Flush + Flush
This repository contains several tools to perform Flush+Flush attacks (and related attacks).
The Flush+Flush attack only relies on the execution time of the flush instruction, which depends on whether data is cached or not. Flush+Flush does not make any memory accesses, contrary to any other cache attack. Thus, it causes no cache misses at all and the number of cache hits is reduced to a minimum due to the constant cache flushes. Therefore, Flush+Flush attacks are stealthy and faster than existing cache attacks.
The "Flush+Flush" paper by Gruss, Maurice, Wagner, and Mangard will be published at DIMVA 2016.
One note before starting
Warning: This code is provided as-is. You are responsible for protecting yourself, your property and data, and others from any risks caused by this code. This code may not detect vulnerabilities of your applications. This code is only for testing purposes. Use it only on test systems which contain no sensitive data.
The programs should work on x86-64 Intel CPUs with a recent Linux. Note that the code contains hardcoded addresses and thresholds that are specific to our test system. Please adapt these addresses and thresholds to your system.
Getting started: calibration
Use the histogram tools in the histogram folder to find a thresholds distinguishing cache hits and cache misses based on different techniques:
- ff: using a Flush+Flush attack
- fr: using a Flush+Reload attack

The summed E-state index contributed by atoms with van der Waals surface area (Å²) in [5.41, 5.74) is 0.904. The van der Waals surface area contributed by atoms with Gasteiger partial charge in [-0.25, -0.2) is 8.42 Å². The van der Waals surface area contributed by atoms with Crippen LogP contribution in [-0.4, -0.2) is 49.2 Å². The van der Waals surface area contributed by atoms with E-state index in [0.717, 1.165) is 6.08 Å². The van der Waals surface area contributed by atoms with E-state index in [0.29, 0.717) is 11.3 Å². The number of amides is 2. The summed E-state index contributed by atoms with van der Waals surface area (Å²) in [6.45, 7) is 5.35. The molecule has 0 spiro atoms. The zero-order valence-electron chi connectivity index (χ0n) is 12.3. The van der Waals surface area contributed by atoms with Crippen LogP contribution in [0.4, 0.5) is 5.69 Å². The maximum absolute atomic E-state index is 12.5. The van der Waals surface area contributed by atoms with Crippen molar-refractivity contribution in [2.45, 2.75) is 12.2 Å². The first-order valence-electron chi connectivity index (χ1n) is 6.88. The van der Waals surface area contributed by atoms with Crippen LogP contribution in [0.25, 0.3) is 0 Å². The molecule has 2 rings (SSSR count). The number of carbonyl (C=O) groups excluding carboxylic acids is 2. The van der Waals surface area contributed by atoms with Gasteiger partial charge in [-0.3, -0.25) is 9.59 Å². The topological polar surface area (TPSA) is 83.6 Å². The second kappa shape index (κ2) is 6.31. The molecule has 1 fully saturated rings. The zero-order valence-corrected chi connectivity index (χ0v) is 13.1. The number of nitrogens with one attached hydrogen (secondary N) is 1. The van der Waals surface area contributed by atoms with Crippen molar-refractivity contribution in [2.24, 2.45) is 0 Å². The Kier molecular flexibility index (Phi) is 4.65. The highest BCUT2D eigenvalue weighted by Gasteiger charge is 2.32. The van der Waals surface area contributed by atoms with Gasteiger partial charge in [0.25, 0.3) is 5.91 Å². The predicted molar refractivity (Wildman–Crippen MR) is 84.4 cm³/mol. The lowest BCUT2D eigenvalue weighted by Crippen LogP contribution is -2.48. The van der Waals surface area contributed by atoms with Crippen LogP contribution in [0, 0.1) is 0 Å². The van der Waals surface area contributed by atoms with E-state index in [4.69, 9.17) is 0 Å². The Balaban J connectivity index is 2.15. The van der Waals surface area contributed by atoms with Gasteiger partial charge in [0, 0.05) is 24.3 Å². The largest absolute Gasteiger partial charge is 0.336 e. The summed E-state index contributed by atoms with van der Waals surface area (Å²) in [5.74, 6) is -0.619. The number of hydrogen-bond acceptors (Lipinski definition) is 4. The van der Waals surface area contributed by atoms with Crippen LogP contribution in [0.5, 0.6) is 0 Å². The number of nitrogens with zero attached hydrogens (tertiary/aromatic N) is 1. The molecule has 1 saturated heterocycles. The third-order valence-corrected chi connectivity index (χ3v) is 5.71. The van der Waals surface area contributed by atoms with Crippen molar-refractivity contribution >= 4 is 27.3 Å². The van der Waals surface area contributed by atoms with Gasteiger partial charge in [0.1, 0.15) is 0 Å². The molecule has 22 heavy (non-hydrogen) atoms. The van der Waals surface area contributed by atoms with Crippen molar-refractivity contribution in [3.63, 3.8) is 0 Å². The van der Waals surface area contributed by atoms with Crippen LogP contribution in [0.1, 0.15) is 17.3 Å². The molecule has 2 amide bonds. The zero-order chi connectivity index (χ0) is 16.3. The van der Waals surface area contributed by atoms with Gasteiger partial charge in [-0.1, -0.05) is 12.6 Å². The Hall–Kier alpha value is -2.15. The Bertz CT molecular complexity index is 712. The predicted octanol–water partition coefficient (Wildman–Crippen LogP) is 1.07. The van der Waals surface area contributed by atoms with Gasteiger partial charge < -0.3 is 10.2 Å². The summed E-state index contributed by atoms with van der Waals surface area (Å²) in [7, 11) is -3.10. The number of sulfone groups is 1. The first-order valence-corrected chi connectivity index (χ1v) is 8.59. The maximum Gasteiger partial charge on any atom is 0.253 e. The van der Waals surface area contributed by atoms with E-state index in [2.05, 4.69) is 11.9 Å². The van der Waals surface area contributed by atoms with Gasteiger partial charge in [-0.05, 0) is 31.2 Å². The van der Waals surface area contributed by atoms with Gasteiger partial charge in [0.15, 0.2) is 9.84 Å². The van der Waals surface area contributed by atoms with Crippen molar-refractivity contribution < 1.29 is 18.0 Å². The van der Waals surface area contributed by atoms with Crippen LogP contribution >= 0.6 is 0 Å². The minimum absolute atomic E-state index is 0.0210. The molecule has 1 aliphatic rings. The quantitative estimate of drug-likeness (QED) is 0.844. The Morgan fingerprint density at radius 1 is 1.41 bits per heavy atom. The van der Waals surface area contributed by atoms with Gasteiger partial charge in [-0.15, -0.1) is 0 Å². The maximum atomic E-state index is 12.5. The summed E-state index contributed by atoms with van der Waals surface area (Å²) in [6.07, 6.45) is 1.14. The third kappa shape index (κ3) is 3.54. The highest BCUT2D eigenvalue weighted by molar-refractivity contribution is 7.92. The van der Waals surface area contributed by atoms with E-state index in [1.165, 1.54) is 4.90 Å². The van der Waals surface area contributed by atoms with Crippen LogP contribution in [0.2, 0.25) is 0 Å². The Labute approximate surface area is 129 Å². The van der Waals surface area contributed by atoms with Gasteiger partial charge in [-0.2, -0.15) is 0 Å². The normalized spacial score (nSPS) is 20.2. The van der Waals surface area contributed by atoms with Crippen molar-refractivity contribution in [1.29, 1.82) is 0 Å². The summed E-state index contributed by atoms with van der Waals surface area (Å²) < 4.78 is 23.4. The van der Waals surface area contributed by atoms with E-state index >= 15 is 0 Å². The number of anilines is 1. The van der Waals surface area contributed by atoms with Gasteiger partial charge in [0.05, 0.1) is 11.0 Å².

- pp: using a Prime+Probe attack (in a side-channel scenario)
- ppc: using a Prime+Probe attack (in a covert channel scenario)
Each of these programs should print a histogram for cache hits and cache misses. Based on the histogram you can choose an appropriate value to distinguish cache hits and cache misses.
Note: In most programs I defined a constant MIN_CACHE_MISS_CYCLES. Change it based on your threshold, if necessary.
Getting started: eavesdropping on something
You can eavesdrop on something (like function calls in a shared library to infer something like keypresses) using the different tools in the sc folder. We assume you already know a suitable address, for instance from a Cache Template Attack.
Run the spy like this:
cd sc cd ff # or fr/pp make ./spy /usr/lib/x86_64-linux-gnu/libgdk-3.so.0.1200.2 0x85ec0 # use a suitable address ;)
The tools will now print cache hits for key strokes. Note that these are our most simple ff/fr/pp spy tools. To significantly reduce the noise you can monitor two adjacent addresses in the case of Flush+Flush or Prime+Probe.
OpenSSL AES T-Table attack
This example requires a self-compiled OpenSSL library to enable it's T-Table-based AES implementation. Place libcrypto.so or a symlink such that the programs use this shared library.
Determine the T-Table addresses and fix them in the source code.
cd aes cd ff # or fr/pp make ./spy
The spy tool triggers encryptions itself and can then trivially determine the upper 4 bits of each key byte after about 64 encryptions.
Of course, we know that OpenSSL does not use a T-Table-based AES implementation anymore. But you can use this tool to profile any (possibly closed-source) binary to find whether it contains a crypto algorithm which leaks key dependent information through the cache.